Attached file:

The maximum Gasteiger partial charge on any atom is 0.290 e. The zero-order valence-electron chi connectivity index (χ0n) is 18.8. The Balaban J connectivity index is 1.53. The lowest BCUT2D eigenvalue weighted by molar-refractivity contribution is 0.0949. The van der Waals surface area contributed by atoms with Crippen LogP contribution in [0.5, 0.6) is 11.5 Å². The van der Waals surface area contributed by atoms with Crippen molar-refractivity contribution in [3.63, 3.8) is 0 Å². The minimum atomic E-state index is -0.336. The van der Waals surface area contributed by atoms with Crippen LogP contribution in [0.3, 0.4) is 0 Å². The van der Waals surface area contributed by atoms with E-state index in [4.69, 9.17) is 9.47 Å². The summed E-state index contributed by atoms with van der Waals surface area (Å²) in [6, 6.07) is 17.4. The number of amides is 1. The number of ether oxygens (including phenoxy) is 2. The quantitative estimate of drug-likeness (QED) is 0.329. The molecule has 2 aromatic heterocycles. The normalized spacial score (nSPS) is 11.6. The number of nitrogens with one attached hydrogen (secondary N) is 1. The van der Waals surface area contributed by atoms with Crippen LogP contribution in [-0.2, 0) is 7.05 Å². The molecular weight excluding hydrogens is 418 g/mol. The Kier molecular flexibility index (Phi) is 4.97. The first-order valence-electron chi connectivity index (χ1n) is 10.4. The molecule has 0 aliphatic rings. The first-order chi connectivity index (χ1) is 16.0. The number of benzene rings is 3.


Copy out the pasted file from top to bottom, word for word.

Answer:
The maximum Gasteiger partial charge on any atom is 0.290 e. The zero-order valence-electron chi connectivity index (χ0n) is 18.8. The Balaban J connectivity index is 1.53. The lowest BCUT2D eigenvalue weighted by molar-refractivity contribution is 0.0949. The van der Waals surface area contributed by atoms with Crippen LogP contribution in [0.5, 0.6) is 11.5 Å². The van der Waals surface area contributed by atoms with Crippen molar-refractivity contribution in [3.63, 3.8) is 0 Å². The minimum atomic E-state index is -0.336. The van der Waals surface area contributed by atoms with Crippen LogP contribution in [0.3, 0.4) is 0 Å². The van der Waals surface area contributed by atoms with E-state index in [4.69, 9.17) is 9.47 Å². The summed E-state index contributed by atoms with van der Waals surface area (Å²) in [6, 6.07) is 17.4. The number of amides is 1. The number of ether oxygens (including phenoxy) is 2. The quantitative estimate of drug-likeness (QED) is 0.329. The molecule has 2 aromatic heterocycles. The normalized spacial score (nSPS) is 11.6. The number of nitrogens with one attached hydrogen (secondary N) is 1. The van der Waals surface area contributed by atoms with Crippen LogP contribution in [-0.2, 0) is 7.05 Å². The molecular weight excluding hydrogens is 418 g/mol. The Kier molecular flexibility index (Phi) is 4.97. The first-order valence-electron chi connectivity index (χ1n) is 10.4. The molecule has 0 aliphatic rings. The first-order chi connectivity index (χ1) is 16.0. The number of benzene rings is 3.